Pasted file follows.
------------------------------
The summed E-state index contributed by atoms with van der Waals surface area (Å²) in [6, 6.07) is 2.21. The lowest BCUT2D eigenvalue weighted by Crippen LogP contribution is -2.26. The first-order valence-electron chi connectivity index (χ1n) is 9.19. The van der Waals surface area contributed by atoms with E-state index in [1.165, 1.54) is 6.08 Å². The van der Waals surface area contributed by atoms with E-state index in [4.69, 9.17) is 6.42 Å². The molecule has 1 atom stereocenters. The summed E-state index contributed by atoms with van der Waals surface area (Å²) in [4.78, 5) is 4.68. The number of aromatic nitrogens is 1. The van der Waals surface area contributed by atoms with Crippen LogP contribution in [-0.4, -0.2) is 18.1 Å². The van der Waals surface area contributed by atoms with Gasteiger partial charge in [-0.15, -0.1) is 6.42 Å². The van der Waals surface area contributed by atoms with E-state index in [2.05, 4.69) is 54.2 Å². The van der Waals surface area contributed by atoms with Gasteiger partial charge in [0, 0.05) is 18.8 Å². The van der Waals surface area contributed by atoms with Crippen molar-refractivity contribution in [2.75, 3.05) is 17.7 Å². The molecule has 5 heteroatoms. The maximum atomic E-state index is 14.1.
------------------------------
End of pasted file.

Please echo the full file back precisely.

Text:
The summed E-state index contributed by atoms with van der Waals surface area (Å²) in [6, 6.07) is 2.21. The lowest BCUT2D eigenvalue weighted by Crippen LogP contribution is -2.26. The first-order valence-electron chi connectivity index (χ1n) is 9.19. The van der Waals surface area contributed by atoms with E-state index in [1.165, 1.54) is 6.08 Å². The van der Waals surface area contributed by atoms with E-state index in [4.69, 9.17) is 6.42 Å². The molecule has 1 atom stereocenters. The summed E-state index contributed by atoms with van der Waals surface area (Å²) in [4.78, 5) is 4.68. The number of aromatic nitrogens is 1. The van der Waals surface area contributed by atoms with Crippen LogP contribution in [-0.4, -0.2) is 18.1 Å². The van der Waals surface area contributed by atoms with Gasteiger partial charge in [-0.15, -0.1) is 6.42 Å². The van der Waals surface area contributed by atoms with E-state index in [2.05, 4.69) is 54.2 Å². The van der Waals surface area contributed by atoms with Gasteiger partial charge in [0, 0.05) is 18.8 Å². The van der Waals surface area contributed by atoms with Crippen molar-refractivity contribution in [2.75, 3.05) is 17.7 Å². The molecule has 5 heteroatoms. The maximum atomic E-state index is 14.1.